Tuesday, June 27, 2006

Seven Soldiers: Frankenstein #3, Mister Miracle #4, Bulleteer #4

I'm now all caught up on the issues that have been released so far, and it's looking like a nasty wait until issue #1 turns up. I'm hoping it'll be out by September. I'm sure the art by J.H. Williams will be worth the wait, he's going to have quite the task, to wrap up all seven stories in a satisfactory way. There's a ton of stuff to cover, and everyone seems to have different favorite characters that they want to see followed up on.

But, on to the issues themselves. Frankenstein #3 continues the character's journey through a crazy pulp horror world. I love the narration in this mini, going incredibly over the top, I love this bit: "Swirling fog. Bizarre inhuman cries. A mystery for Frankenstein!" Great stuff, I would love to see an ongoing series following Frankenstein's bizarre adventures, but I've also said that about nearly every other mini so far.

This storyline seems to be a twisted version of We3, with its cute bunnies and birds infected by a demon water. The story itself is similar to the cruise ship story from The Filth and Manhattan Guardian #3, all show how one corrupting element from the outside can destroy a closed community. This issue has a very X-Files vibe, as the government organization turns up and razes the town.

But the real fun of the issue is seeing Frankenstein confronted with the modern world, in the form of his lost mate, The Bride. I love the way she's designed, the four arms is a great touch and the two of them make a great couple in the brilliant "And Frankenstein deals death!" page.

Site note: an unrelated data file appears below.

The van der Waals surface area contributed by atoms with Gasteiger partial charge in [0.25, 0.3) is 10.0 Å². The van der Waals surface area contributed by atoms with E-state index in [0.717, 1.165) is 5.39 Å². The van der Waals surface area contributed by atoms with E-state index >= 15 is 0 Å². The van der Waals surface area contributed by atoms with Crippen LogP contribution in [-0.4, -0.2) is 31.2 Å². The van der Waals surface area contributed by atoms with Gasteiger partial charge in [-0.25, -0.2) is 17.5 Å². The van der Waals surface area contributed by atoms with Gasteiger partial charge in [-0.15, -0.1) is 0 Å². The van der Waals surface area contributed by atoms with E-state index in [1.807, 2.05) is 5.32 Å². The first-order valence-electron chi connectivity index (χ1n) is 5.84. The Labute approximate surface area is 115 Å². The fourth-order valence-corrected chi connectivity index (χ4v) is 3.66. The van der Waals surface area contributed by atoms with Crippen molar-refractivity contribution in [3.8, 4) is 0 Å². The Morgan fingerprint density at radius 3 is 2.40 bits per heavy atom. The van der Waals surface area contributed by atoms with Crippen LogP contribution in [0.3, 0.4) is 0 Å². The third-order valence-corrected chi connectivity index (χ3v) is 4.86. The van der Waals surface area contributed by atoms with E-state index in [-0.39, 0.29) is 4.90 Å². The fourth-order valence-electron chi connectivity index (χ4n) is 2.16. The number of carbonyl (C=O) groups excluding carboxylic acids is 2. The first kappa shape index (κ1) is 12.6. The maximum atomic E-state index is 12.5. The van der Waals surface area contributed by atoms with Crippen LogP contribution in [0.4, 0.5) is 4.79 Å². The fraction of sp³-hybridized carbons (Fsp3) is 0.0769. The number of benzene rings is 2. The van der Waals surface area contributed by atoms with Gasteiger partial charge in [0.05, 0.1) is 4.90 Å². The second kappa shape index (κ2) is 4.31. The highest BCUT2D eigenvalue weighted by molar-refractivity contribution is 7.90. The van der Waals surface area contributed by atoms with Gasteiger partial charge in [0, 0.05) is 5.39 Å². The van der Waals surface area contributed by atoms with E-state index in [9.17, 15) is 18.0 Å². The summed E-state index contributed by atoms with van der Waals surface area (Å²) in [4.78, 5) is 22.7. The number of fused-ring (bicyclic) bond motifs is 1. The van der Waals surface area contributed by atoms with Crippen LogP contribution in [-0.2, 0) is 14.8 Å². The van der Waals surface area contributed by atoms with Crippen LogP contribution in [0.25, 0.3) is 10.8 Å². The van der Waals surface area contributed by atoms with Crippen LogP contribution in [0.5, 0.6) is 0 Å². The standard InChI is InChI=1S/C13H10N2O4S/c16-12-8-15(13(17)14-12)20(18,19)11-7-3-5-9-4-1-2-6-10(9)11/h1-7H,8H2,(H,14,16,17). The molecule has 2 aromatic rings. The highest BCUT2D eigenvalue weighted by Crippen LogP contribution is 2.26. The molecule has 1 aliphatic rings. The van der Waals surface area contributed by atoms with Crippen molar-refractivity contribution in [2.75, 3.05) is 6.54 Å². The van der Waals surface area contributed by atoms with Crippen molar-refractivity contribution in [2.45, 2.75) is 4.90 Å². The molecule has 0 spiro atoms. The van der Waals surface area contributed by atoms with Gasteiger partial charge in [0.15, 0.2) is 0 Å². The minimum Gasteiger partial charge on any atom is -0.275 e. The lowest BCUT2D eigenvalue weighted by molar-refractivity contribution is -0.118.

With her appearance, we're back to the conflict between old and new. Frankenstein's ways have become outdated, but he is unable to update. It's a lot of fun watching Frankenstein kill the mutant cows, but the issue only has tangential relevance to the piece as a whole. The most significant thing is the fact that Frankenstein clings to his very strict view of good and evil, he can't fit in with S.H.A.D.E who are totally cynical, willing to do whatever has to be done to get the job done. Frankenstein's is an older style of heroism, and it's unclear whether there's a place for it in the modern world.

Mister Miracle #4 is a perplexing issue for me. I really need to do a reread of this mini because I didn't get a lot of what's going on in it. One of my big issues is the way that it's totally unrelated from the rest of the piece in terms of story, there are some thematic connections, but unlike the other books, we could have easily done without Mister Miracle.

The way I read it, the entire miniseries took place while Shilo was in the black hole, he's confronted with the anti-life equation as an inoculation, a test, and is then thrown out of the black hole ready to free the New Gods. So, the stuff we saw last issue was just one manifestation of this anti-life equation, confronting Shilo with the loss of his individuality, through the imposter Mister Miracle, and the loss of everyone he loves, to the plastification process.